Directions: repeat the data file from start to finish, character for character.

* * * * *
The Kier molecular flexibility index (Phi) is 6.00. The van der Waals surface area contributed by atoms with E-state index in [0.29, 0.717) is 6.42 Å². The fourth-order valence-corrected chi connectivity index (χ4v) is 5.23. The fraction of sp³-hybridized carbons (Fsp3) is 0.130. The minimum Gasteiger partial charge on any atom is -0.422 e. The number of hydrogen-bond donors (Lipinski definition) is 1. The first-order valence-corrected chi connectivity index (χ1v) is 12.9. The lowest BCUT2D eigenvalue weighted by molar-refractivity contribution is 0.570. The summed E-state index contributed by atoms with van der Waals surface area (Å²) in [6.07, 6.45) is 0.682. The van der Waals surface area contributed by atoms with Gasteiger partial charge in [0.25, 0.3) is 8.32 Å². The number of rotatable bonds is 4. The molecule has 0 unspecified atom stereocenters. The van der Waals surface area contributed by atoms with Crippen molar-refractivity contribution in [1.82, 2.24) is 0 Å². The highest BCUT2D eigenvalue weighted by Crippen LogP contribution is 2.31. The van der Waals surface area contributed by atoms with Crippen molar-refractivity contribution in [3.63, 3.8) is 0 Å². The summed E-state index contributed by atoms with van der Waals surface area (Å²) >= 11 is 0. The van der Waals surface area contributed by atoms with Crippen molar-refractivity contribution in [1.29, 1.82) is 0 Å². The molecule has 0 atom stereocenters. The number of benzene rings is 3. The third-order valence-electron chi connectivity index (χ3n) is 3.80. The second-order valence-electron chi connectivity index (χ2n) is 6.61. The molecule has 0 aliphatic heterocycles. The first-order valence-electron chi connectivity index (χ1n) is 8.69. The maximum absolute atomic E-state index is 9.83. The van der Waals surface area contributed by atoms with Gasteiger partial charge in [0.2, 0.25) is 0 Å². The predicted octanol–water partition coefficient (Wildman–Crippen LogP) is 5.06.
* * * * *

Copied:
The Kier molecular flexibility index (Phi) is 6.00. The van der Waals surface area contributed by atoms with E-state index in [0.29, 0.717) is 6.42 Å². The fourth-order valence-corrected chi connectivity index (χ4v) is 5.23. The fraction of sp³-hybridized carbons (Fsp3) is 0.130. The minimum Gasteiger partial charge on any atom is -0.422 e. The number of hydrogen-bond donors (Lipinski definition) is 1. The first-order valence-corrected chi connectivity index (χ1v) is 12.9. The lowest BCUT2D eigenvalue weighted by molar-refractivity contribution is 0.570. The summed E-state index contributed by atoms with van der Waals surface area (Å²) in [6.07, 6.45) is 0.682. The van der Waals surface area contributed by atoms with Gasteiger partial charge in [0.25, 0.3) is 8.32 Å². The number of rotatable bonds is 4. The molecule has 0 unspecified atom stereocenters. The van der Waals surface area contributed by atoms with Crippen molar-refractivity contribution in [1.82, 2.24) is 0 Å². The highest BCUT2D eigenvalue weighted by Crippen LogP contribution is 2.31. The van der Waals surface area contributed by atoms with Crippen molar-refractivity contribution in [3.63, 3.8) is 0 Å². The summed E-state index contributed by atoms with van der Waals surface area (Å²) >= 11 is 0. The van der Waals surface area contributed by atoms with Crippen molar-refractivity contribution in [1.29, 1.82) is 0 Å². The molecule has 0 atom stereocenters. The number of benzene rings is 3. The third-order valence-electron chi connectivity index (χ3n) is 3.80. The second-order valence-electron chi connectivity index (χ2n) is 6.61. The molecule has 0 aliphatic heterocycles. The first-order valence-electron chi connectivity index (χ1n) is 8.69. The maximum absolute atomic E-state index is 9.83. The van der Waals surface area contributed by atoms with Gasteiger partial charge in [0.2, 0.25) is 0 Å². The predicted octanol–water partition coefficient (Wildman–Crippen LogP) is 5.06.